A facebook note about my research


Following is a facebook note that I wrote about my research on June 25th 2010:

Title: “At the Iraqi Border”

For the last three and a half weeks I’ve spent my days studying Iraq, tribalism, and the Awakening movement. Hundreds of pages, scores of news reports, and dozens of articles later, not to mention countless google searches in English and Arabic, I know I’ve absorbed a helluva lot of information and even though I think I’ve learned a lot, I still feel like there are some things I’m plain incapable of understanding.

It’s not really a question of language barriers or even of cultural barriers. I speak some Arabic and can read it well enough to understand the gist of an article. I spent nearly four months in Amman, Jordan and have some first-hand experience on what Arab culture’s about (at least in that region). I met Iraqis there, ate at their restaurants, and even walked past their Babylonian-esque embassy. Certainly Arabic’s a huge language that I’m still mastering, and Arabic culture is complex and varied, but I have some credentials in those areas.

Nevertheless, I have this nagging feeling that no matter how much I read about the experiences of Marines in Al-Anbar or pore over interviews with various sheikhs, there’s certain things I not only wont get, but can’t get. This came to me strongly while watching “Gunner Palace” a documentary of the soldiers in 2/3 Field Artillery who occupied Uday Hussein’s “Pleasure Palace” shortly after the regime fell. Captured by embedded journalist Michael Tucker, the film tracks the soldiers from 2003 to early 2004, while the insurgency was coalescing but immature.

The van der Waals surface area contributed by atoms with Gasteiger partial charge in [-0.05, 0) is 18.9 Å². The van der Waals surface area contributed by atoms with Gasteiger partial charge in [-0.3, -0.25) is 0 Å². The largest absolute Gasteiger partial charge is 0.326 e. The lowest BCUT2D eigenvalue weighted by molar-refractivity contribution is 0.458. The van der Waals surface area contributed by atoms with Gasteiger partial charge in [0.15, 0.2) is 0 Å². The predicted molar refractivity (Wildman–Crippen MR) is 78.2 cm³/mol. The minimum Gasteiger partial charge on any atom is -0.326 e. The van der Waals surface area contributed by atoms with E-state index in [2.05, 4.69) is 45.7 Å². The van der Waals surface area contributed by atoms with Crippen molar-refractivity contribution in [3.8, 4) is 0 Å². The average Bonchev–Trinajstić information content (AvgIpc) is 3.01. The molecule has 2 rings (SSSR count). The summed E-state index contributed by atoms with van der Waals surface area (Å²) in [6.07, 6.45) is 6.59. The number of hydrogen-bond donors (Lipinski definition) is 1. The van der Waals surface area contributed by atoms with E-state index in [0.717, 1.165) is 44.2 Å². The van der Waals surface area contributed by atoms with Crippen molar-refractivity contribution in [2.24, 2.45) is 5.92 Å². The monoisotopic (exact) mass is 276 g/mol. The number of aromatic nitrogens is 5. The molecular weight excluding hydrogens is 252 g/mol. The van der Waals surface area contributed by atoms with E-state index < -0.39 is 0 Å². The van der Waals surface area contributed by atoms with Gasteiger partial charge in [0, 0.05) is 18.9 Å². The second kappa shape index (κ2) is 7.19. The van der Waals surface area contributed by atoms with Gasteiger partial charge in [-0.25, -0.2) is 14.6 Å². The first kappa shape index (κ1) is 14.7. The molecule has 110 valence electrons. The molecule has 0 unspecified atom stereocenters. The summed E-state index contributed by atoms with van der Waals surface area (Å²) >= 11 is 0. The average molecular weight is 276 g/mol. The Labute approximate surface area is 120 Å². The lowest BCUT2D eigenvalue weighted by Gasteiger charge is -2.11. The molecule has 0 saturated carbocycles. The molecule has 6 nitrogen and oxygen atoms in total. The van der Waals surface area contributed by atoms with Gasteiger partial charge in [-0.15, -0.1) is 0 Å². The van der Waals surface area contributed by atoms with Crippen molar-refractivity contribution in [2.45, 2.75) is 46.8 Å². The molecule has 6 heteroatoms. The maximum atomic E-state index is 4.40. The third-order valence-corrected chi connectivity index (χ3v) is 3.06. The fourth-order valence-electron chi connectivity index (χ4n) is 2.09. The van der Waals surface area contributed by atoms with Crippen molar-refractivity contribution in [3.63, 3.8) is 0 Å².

The film left me thinking that no matter how visceral the movie, how raw the footage, or how unsparing the report, there is simply no substitute for being there. But the film also left me with another thought, just as important – you cannot fully grasp post-Saddam Iraq without some experience of its trauma and of its suffering. Anything less than that is vicarious and however powerful or piercing, not the real thing.

I’m not saying you have to have survived an IED to qualify as an Iraq expert, nor am I saying that doing a tour establishes you as a master of COIN dynamics. I don’t believe that suffering is somehow ennobling, in fact I think it’s often damaging, but I’m left with the impression that feeling first-hand some of that fear, uncertainty, and terror is part of the story of modern Iraq and that no movie or text can truly convey that. It’s not all negative, but it’s an inextricable part of it. Fundamentally, I’m left with a major recognition of my own limits in understanding the full scope my subject.

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